Multiple spherical space?

Higher-dimensional geometry (previously "Polyshapes").

Multiple spherical space?

Postby Marek14 » Fri Sep 23, 2016 8:24 pm

This is one idea that got me thinking.

In a space with positive curvature, we can have two basic geometries: spherical, where two straight lines intersect in two points, and elliptic, where they only intersect in one point.

But could this be extended higher? Would it be possible to have a self-consistent geometry of, say, double-winded sphere, where two straight lines intersect in four points and the total area of the world is double the area of a normal sphere?
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Re: Multiple spherical space?

Postby Klitzing » Sat Sep 24, 2016 4:26 pm

Ain't you have to switsh from one sheet onto the next?
This then asks for some punchhole(s).
And thus your geometry no longer would be the same throughout.

For polytopes this clearly is different.
There you have vertices, edges, etc.
No need for homogenity throughout.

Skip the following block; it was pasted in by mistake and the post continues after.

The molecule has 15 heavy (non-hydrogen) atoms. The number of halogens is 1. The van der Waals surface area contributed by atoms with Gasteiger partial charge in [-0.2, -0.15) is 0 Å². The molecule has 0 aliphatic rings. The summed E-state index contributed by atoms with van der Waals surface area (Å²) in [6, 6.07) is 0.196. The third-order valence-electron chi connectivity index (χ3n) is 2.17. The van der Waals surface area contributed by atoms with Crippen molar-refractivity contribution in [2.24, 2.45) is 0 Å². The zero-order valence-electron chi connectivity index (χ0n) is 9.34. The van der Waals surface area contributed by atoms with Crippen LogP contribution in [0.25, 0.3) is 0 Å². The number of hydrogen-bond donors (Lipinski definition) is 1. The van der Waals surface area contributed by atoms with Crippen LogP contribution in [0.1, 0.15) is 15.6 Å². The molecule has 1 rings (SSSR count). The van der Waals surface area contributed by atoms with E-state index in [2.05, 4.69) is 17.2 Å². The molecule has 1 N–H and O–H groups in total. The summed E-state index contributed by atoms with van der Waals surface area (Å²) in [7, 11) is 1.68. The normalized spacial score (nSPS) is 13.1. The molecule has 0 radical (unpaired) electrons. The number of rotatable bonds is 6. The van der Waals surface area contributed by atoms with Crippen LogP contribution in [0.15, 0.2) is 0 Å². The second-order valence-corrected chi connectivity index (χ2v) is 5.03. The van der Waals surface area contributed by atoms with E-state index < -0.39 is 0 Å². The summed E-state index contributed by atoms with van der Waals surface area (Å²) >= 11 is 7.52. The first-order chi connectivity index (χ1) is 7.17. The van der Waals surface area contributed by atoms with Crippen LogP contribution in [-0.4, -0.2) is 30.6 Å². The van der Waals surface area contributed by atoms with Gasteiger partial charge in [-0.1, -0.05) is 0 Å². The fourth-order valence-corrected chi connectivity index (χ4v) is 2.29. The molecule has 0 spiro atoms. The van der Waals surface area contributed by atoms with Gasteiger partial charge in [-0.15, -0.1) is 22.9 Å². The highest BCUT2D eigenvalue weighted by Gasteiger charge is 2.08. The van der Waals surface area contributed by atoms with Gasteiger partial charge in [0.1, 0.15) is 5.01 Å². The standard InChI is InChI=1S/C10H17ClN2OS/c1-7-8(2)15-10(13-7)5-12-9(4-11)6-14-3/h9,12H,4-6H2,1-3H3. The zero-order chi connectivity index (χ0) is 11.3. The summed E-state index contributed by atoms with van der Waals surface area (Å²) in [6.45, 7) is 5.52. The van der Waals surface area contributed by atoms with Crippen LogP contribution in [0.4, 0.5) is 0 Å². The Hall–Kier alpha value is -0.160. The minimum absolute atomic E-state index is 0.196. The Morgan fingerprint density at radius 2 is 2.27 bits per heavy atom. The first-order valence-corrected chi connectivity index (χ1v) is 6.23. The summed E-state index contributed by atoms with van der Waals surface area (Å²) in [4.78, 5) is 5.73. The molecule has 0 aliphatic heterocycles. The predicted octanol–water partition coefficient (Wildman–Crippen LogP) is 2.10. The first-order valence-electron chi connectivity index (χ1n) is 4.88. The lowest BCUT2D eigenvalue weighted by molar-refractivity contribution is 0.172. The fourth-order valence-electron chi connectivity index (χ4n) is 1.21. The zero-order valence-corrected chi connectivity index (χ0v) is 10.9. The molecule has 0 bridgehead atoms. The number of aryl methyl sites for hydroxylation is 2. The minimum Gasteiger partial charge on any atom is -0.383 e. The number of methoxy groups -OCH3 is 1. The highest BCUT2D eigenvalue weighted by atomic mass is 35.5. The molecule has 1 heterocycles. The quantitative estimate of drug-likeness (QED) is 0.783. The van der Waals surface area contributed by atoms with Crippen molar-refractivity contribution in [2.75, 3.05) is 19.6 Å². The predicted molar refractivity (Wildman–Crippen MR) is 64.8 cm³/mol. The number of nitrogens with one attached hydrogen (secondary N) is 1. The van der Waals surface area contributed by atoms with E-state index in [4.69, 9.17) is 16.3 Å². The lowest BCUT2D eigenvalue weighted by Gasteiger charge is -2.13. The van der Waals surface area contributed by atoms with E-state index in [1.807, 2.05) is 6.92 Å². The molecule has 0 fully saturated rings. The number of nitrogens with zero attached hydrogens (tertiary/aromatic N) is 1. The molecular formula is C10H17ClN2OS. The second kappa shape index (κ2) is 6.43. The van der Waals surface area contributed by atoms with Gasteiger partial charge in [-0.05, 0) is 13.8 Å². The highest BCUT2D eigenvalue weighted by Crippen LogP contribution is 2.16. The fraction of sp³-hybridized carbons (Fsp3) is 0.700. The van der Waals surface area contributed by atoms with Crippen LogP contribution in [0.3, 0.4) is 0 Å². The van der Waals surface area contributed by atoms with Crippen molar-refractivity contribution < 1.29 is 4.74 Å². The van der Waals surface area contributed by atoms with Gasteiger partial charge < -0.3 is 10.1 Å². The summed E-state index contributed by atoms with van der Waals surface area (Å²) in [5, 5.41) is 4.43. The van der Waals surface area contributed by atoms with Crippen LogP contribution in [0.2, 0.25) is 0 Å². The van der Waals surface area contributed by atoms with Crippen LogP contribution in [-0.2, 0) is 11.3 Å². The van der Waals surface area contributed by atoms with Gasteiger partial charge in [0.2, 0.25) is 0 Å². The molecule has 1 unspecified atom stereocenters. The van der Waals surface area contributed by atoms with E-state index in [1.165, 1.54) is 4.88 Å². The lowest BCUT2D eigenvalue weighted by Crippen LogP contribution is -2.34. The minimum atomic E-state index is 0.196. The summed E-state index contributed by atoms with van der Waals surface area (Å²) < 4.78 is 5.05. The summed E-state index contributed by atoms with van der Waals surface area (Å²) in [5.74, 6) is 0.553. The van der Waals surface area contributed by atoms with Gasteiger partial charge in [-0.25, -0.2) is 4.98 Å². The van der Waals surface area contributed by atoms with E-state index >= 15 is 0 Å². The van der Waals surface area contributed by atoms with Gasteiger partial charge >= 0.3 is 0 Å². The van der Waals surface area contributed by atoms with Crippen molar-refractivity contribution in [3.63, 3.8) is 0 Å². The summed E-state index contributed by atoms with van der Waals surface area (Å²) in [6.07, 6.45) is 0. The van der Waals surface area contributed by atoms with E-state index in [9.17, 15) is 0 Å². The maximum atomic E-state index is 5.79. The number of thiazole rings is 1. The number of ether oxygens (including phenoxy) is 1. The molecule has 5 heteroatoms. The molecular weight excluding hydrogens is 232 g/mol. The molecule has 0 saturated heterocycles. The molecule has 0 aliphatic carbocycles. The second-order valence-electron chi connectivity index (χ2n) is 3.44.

For complete space geometries that one is required, I thought.

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Re: Multiple spherical space?

Postby wendy » Sun Sep 25, 2016 8:22 am

Marek's question is interesting, i should imagine. I've dealt with similar kinds of space in the past, but there have been implicit winding points.

There was a conversation between John Conway and myself as to whether E3 could be globally double-wound without winding points. Rather like E1. The hairy ball rule rules out even spaces like E2 and E4, but it is less clear on E3 or E5. My own suspicion here is that only E7 might work, but that's chancingly speculation.

Still, the idea is to cover an even sphere with elements so there is no winding. A start might be to do something like a bi-pentagrammic prism, which leads to a four-fold cover of the surface.

The other attack is to try and grasp what something like 5(5/2)5 might look like. According to my calculations, this has a density of 11.
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